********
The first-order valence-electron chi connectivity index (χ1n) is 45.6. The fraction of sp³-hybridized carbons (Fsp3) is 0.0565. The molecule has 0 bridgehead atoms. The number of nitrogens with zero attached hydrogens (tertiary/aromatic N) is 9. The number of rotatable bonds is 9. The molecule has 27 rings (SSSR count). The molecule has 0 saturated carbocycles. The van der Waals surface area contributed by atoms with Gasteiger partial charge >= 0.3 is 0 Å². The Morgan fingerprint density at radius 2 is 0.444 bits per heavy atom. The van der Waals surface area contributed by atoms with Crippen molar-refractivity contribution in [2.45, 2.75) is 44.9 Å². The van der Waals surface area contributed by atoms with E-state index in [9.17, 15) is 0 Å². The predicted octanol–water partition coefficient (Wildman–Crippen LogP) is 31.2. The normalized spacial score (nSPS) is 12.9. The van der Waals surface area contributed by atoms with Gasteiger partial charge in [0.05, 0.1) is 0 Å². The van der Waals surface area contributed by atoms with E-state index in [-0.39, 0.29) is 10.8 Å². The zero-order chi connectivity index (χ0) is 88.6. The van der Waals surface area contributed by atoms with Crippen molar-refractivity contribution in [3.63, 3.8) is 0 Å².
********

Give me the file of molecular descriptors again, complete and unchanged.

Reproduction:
The first-order valence-electron chi connectivity index (χ1n) is 45.6. The fraction of sp³-hybridized carbons (Fsp3) is 0.0565. The molecule has 0 bridgehead atoms. The number of nitrogens with zero attached hydrogens (tertiary/aromatic N) is 9. The number of rotatable bonds is 9. The molecule has 27 rings (SSSR count). The molecule has 0 saturated carbocycles. The van der Waals surface area contributed by atoms with Gasteiger partial charge >= 0.3 is 0 Å². The Morgan fingerprint density at radius 2 is 0.444 bits per heavy atom. The van der Waals surface area contributed by atoms with Crippen molar-refractivity contribution in [2.45, 2.75) is 44.9 Å². The van der Waals surface area contributed by atoms with E-state index in [9.17, 15) is 0 Å². The predicted octanol–water partition coefficient (Wildman–Crippen LogP) is 31.2. The normalized spacial score (nSPS) is 12.9. The van der Waals surface area contributed by atoms with Gasteiger partial charge in [0.05, 0.1) is 0 Å². The van der Waals surface area contributed by atoms with E-state index in [-0.39, 0.29) is 10.8 Å². The zero-order chi connectivity index (χ0) is 88.6. The van der Waals surface area contributed by atoms with Crippen molar-refractivity contribution in [3.63, 3.8) is 0 Å².